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Hello! I'm Laura.

I make systems and resources for creative people, so they can grow their great work— the kind that supports their lives and shapes the world they want to see.

My business draws heavily on my experiences and skills as an artist, director, and dance maker:

A reverence for how small details connect to the bigger picture, a knack for seeing other people’s superpowers, reverence for movement and the body, comfort with experimentation, and a love of building something out of nothing.

For a long time I had a dysfunctional relationship with art making: I found myself continually burned out from throwing my energy in every direction, but was still never satisfied. I gave into the myths that artists should be poor and exhausted, and that being an artist needed to look a particular way. I was a freelance everything, but there wasn’t a common thread weaving together my work. I was anxious, and so tired.

In 2011, after a particularly draining performance project, I took a break to reevaluate my working methods— to ask, is there a more sustainable and satisfying way to create than saying ‘yes’ to every project and climbing the grant ladder? I read a lot of books, interviewed dozens of colleagues and friends, and thought long and hard about what was and wasn’t working for me.

What I’ve learned since then is that creating our great work— the stuff the fuels us and reflects our gifts— starts with getting honest about what we need and value.

Since our values are completely one-of-a-kind, our approach to creating needs to be, too.

When these pieces are aligned- needs, mission, and work- the result is both satisfying and impactful. We create what only we can make; that is a powerful thing.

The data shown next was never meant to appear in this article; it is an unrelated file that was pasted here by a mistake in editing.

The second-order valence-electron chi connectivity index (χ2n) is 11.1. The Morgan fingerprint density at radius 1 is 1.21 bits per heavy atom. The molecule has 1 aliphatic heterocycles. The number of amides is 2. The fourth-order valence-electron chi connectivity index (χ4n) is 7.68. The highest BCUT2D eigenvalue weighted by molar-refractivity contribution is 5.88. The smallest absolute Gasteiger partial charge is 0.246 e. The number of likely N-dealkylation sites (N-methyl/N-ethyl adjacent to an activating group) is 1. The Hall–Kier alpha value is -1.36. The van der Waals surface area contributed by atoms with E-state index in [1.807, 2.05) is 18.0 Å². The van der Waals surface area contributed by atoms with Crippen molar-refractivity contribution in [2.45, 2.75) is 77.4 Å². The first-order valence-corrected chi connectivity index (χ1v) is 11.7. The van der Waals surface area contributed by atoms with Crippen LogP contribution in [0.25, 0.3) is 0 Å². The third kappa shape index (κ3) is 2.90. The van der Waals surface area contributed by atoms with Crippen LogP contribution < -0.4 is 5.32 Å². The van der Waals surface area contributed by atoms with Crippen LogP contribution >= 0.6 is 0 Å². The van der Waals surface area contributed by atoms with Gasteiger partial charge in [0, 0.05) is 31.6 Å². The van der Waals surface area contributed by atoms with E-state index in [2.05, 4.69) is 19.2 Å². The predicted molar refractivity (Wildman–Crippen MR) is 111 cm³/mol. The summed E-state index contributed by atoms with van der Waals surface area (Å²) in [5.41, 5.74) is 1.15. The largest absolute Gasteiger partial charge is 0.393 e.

Since 2012, my projects have included:

  • producing an in-home performance series, sharing the work of local performing artists

  • a dance performance touring to other people’s homes in the depths of winter

  • curating the Walker Art Center’s 2014 Open Field— over 80 events in just six weeks!

  • a movement and book arts project, performed at the Minnesota Center for Book Arts surrounded by a series of screen prints

  • a blog about creative process I wrote regularly for four years

  • this business, and the Map Your Movement process— a summation of everything I have been learning over the years

This work has connected me to my community, taught me about vulnerability, helped me process the hard shit of life, given me a tether in the uncertain early days of motherhood, paid my bills, and allowed me to put my beliefs into action in hopes of creating more of what I want to see in the world (embodied businesses centered around self-care, amongst other things).

I believe that the act of connecting to our great work is a continual process: we peel back layers of the onion, and slowly get closer to the core— the thing that brings us most alive.

This belief is reflected in the Map Your Movement process: we continually cycle- experiment and adjust- until our work and our needs are in closer alignment.

Every day, I attempt to practice what I preach: listening to my own intuition, taking action from my core beliefs, experimenting, adjusting as needed. I have seen first-hand how our creative work can shift and grow to support our lives and the impact we want to create in the world.


The Formal Stuff:

I have been a prolific performance maker, teacher of dance and theater, server of fancy food and wine, nanny in Wales, curator of socially engaged art, social media coordinator, and the editor of an online performing arts publication. It all informs my process.

My dances have been presented as part of the Minnesota Dance Film Project, the Soap Factory's Artery 24, the Red Eye’s New Works: 4 Weeks Festival, Dances Made to Order, and the Minnesota Fringe, and generously supported by the Metropolitan Regional Arts Council, St. Olaf College, Minnesota Center for Book Arts, and the McKnight and Jerome Foundations.

My clients have included rad organizations like, Wildflower Schools, Improv Parenting, Chicks On Sticks, and Don't You Feel It Too?, and savvy creative entrepreneurs like Lynn O'Brien Music, Jesse Haas, and Emma Freeman Designs.

The Less Formal Stuff:

I live in South Minneapolis with my 3-year-old, where I am a homebody that likes karaoke, dinner parties, gardening, yoga, Brit Pop, and coffee.

Press + Interviews:

Pratfalls of Parenting podcast
Pollen Midwest interview (via MinnPost)
Small Art 'Best of'-
Small Art in Knight Arts